And that’s just talkin’ about investor-state dispute resolu…..ZZZzzzzzz~
Yup, boring as hell. And fucking evil.
Okay okay so what’s the deal with TISA? I need to do more digging to figure out exactly what the deal is with this TISA agreement, but so far it looks and smells fucking wretched. The fact that the agreement will be kept secret five years after it enters into force is enough to make me want to smash all the fingers off the Invisible Hand. But this week, Wikileaks revealed only part of the agreement—and it showed that it would undermine nations’ ability to regulate financial services.
Remember that financial crash a few years ago? Where millions of people lost their jobs, their homes, and the people who were and continue to be disproportionately affected are those who were already poor and struggling? Well there were many reasons why it happened by lack of regulation was NOT one of them. One of the major reasons it happened was because previously enacted regulations that we had enough foresight to pass the last time we had a devastating economic crash were struck down in the previous decade. Then banks went full DGAF and invested in shady assets and went off the deep end with wacky loan packages and debt trading. Pretty much everyone who was behind it got off scot-free, while society, and especially the poor, suffered most of all.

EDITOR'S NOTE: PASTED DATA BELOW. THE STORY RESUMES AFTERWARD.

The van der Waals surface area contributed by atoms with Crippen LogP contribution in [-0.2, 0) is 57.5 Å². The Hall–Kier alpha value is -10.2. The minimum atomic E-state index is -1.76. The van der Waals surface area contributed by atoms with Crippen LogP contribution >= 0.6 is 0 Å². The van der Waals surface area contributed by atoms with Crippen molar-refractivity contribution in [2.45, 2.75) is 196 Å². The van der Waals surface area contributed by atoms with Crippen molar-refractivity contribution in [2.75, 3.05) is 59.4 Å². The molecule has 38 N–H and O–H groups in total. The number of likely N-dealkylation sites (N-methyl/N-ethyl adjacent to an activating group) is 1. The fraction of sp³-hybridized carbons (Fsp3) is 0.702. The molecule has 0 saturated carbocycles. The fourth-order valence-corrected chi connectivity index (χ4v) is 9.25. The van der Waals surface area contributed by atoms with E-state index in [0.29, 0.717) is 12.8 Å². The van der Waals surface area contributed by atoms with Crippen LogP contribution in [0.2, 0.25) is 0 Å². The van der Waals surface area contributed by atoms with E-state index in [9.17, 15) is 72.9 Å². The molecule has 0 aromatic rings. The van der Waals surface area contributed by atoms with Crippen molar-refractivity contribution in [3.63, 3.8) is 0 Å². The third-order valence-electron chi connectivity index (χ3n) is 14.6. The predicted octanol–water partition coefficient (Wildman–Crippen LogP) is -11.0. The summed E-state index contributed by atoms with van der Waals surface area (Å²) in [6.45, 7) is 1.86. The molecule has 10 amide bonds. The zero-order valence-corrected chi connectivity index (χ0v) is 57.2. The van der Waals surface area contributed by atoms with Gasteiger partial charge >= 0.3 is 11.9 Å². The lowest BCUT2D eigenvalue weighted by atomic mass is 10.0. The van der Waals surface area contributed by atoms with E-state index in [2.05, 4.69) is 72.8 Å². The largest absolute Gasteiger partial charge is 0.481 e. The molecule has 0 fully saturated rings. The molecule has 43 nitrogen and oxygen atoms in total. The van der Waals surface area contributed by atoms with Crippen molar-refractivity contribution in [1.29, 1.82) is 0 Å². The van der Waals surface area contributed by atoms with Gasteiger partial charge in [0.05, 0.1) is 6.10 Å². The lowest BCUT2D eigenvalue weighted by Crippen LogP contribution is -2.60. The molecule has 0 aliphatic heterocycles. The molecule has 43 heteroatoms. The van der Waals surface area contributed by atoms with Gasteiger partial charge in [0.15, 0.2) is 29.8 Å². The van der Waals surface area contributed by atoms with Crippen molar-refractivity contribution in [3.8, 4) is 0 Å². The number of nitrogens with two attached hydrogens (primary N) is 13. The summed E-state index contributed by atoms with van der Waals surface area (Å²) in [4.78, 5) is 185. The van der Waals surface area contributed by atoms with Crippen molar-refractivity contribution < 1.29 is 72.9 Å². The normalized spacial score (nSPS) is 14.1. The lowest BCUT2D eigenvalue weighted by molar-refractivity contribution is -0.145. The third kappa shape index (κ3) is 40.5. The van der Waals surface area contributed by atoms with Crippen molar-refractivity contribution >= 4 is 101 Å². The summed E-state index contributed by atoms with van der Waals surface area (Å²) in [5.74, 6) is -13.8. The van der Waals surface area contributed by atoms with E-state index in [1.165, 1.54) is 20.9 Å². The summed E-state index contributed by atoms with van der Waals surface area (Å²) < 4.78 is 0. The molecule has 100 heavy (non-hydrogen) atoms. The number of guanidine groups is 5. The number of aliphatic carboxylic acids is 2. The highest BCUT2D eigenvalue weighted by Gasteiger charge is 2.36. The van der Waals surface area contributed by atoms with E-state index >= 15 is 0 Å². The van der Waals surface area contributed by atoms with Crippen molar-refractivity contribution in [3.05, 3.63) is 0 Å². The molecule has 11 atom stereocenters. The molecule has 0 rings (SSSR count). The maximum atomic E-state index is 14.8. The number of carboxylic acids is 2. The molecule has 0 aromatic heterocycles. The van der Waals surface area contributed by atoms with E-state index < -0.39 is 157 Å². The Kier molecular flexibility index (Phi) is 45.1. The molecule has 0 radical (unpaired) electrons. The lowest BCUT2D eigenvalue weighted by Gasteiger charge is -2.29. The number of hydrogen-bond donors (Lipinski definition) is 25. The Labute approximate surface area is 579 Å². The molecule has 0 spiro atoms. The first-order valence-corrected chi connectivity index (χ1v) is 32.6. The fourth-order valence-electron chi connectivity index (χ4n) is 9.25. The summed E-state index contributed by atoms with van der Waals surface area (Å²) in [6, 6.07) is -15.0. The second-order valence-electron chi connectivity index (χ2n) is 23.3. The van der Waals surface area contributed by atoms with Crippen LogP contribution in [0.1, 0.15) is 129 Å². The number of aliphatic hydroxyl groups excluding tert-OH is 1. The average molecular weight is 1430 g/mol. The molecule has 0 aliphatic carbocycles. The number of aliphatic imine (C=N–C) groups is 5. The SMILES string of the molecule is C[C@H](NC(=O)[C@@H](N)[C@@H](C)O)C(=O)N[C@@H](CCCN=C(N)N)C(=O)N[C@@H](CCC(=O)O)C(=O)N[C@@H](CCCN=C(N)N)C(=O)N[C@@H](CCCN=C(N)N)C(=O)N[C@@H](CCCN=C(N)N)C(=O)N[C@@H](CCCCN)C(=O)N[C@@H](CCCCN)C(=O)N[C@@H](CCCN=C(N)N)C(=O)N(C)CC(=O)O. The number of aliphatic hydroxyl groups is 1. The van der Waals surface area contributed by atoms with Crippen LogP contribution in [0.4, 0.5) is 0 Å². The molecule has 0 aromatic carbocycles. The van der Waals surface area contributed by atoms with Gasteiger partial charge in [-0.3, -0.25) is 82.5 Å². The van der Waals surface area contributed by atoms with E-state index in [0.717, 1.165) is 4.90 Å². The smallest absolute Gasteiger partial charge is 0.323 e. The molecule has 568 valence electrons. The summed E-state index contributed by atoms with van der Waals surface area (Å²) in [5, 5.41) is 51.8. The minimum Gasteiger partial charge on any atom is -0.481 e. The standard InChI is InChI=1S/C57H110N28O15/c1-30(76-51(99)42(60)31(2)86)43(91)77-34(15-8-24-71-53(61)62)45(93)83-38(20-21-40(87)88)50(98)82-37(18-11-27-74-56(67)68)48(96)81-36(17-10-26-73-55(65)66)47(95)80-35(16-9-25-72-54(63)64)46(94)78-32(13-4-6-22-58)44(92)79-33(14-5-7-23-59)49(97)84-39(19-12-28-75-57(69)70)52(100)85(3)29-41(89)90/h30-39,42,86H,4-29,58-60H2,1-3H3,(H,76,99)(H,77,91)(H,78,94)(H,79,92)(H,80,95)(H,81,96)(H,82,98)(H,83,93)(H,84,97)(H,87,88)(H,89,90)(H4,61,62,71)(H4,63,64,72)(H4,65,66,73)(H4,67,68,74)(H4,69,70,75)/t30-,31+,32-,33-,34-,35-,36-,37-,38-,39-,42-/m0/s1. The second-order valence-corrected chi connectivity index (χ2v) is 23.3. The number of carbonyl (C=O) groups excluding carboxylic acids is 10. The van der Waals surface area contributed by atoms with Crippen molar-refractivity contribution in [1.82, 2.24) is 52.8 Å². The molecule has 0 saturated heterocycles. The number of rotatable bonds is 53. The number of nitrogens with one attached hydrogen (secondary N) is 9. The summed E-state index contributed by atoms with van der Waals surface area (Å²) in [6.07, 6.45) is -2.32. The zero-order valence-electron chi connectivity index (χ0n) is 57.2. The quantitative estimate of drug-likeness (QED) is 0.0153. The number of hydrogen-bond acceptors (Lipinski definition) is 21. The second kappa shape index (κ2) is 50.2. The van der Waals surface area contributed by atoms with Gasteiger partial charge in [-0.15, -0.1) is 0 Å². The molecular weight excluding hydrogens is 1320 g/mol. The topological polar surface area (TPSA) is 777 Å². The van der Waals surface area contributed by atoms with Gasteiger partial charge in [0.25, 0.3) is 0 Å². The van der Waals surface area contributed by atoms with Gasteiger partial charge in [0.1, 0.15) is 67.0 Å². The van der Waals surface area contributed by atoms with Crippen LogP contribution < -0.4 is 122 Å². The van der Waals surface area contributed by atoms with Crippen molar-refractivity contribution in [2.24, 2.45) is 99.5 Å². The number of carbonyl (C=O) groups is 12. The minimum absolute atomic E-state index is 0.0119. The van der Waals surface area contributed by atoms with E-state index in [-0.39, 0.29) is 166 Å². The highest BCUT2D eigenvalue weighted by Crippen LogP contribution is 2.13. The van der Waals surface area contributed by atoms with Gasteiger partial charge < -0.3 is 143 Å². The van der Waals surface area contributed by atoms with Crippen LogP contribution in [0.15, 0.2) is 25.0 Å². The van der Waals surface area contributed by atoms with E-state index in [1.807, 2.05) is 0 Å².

Policies that could help us avoid disasters like that might become “inconsistent” with our trade obligations under TISA. But that’s only one piece of it.
From the little we know about TISA, it looks to be in the business of undermining existing or future public services, and force such programs to become open to private contracts so that multinational corporations can take over. Public Services International had this to say about it:
The “disciplines,” or treaty rules, would provide all foreign providers access to domestic markets at “no less favorable” conditions as domestic suppliers and would restrict governments’ ability to regulate, purchase and provide services. This would essentially change the regulation of many public and privatized or commercial services from serving the public interest to serving the profit interests of private, foreign corporations.
What would that mean for public transportation? National parks? Public education? Even public utilities like water and power? Will TISA impact these? Or will it impact only some? Who knows! And it’ll be secret for FIVE YEARS after it goes into effect. Just imagine—we’ll start seeing all of our public services privatized into useless oblivion and we won’t even know why or how it’s being legitimized.
This is why the Evil Trade Triad must be stopped.
We need to stop them for the sake of ourselves,
for the sake of a society that is built on rules that are rational, pragmatic, and designed for the common good,
for the sake of those who will never read or hear about these agreements but will be the most adversely affected,
for the sake of defending any remaining shred of democratic principle that’s left in our world.